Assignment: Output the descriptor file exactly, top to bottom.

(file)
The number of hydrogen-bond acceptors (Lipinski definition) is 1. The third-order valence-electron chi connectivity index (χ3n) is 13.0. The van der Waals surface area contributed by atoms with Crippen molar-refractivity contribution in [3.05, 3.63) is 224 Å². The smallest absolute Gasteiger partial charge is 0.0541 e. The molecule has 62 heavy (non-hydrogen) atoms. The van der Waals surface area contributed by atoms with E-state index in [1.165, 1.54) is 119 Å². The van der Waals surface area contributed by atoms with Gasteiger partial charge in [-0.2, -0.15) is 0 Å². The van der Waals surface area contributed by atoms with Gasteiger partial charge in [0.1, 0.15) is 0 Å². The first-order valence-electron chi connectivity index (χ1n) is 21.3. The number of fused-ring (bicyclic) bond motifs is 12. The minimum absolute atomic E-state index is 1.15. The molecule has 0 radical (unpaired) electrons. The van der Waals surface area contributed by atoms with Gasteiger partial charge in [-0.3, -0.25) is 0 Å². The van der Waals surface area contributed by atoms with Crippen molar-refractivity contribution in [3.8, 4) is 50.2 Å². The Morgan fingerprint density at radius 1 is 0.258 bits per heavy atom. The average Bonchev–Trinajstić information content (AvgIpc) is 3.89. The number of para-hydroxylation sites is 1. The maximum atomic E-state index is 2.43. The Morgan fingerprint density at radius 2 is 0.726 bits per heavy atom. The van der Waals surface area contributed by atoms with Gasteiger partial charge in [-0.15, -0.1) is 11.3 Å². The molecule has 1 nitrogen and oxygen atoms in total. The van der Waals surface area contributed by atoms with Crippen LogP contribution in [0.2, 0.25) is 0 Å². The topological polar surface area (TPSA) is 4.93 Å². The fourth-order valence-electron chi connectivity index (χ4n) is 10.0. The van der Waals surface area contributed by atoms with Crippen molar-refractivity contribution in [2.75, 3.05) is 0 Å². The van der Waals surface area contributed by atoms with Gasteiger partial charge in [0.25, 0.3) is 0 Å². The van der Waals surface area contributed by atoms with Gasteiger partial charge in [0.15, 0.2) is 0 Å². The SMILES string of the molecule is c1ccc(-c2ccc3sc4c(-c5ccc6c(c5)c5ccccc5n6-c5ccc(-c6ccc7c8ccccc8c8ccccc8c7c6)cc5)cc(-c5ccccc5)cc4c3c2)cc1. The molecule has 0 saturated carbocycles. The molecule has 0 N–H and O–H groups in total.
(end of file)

The number of hydrogen-bond acceptors (Lipinski definition) is 1. The third-order valence-electron chi connectivity index (χ3n) is 13.0. The van der Waals surface area contributed by atoms with Crippen molar-refractivity contribution in [3.05, 3.63) is 224 Å². The smallest absolute Gasteiger partial charge is 0.0541 e. The molecule has 62 heavy (non-hydrogen) atoms. The van der Waals surface area contributed by atoms with E-state index in [1.165, 1.54) is 119 Å². The van der Waals surface area contributed by atoms with Gasteiger partial charge in [-0.2, -0.15) is 0 Å². The van der Waals surface area contributed by atoms with Gasteiger partial charge in [0.1, 0.15) is 0 Å². The first-order valence-electron chi connectivity index (χ1n) is 21.3. The number of fused-ring (bicyclic) bond motifs is 12. The minimum absolute atomic E-state index is 1.15. The molecule has 0 radical (unpaired) electrons. The van der Waals surface area contributed by atoms with Gasteiger partial charge in [-0.3, -0.25) is 0 Å². The van der Waals surface area contributed by atoms with Crippen molar-refractivity contribution in [3.8, 4) is 50.2 Å². The Morgan fingerprint density at radius 1 is 0.258 bits per heavy atom. The average Bonchev–Trinajstić information content (AvgIpc) is 3.89. The number of para-hydroxylation sites is 1. The maximum atomic E-state index is 2.43. The Morgan fingerprint density at radius 2 is 0.726 bits per heavy atom. The van der Waals surface area contributed by atoms with Gasteiger partial charge in [-0.15, -0.1) is 11.3 Å². The molecule has 1 nitrogen and oxygen atoms in total. The van der Waals surface area contributed by atoms with Crippen LogP contribution in [0.2, 0.25) is 0 Å². The topological polar surface area (TPSA) is 4.93 Å². The fourth-order valence-electron chi connectivity index (χ4n) is 10.0. The van der Waals surface area contributed by atoms with Crippen molar-refractivity contribution in [2.75, 3.05) is 0 Å². The van der Waals surface area contributed by atoms with Gasteiger partial charge in [0.25, 0.3) is 0 Å². The van der Waals surface area contributed by atoms with Gasteiger partial charge in [0.15, 0.2) is 0 Å². The SMILES string of the molecule is c1ccc(-c2ccc3sc4c(-c5ccc6c(c5)c5ccccc5n6-c5ccc(-c6ccc7c8ccccc8c8ccccc8c7c6)cc5)cc(-c5ccccc5)cc4c3c2)cc1. The molecule has 0 saturated carbocycles. The molecule has 0 N–H and O–H groups in total.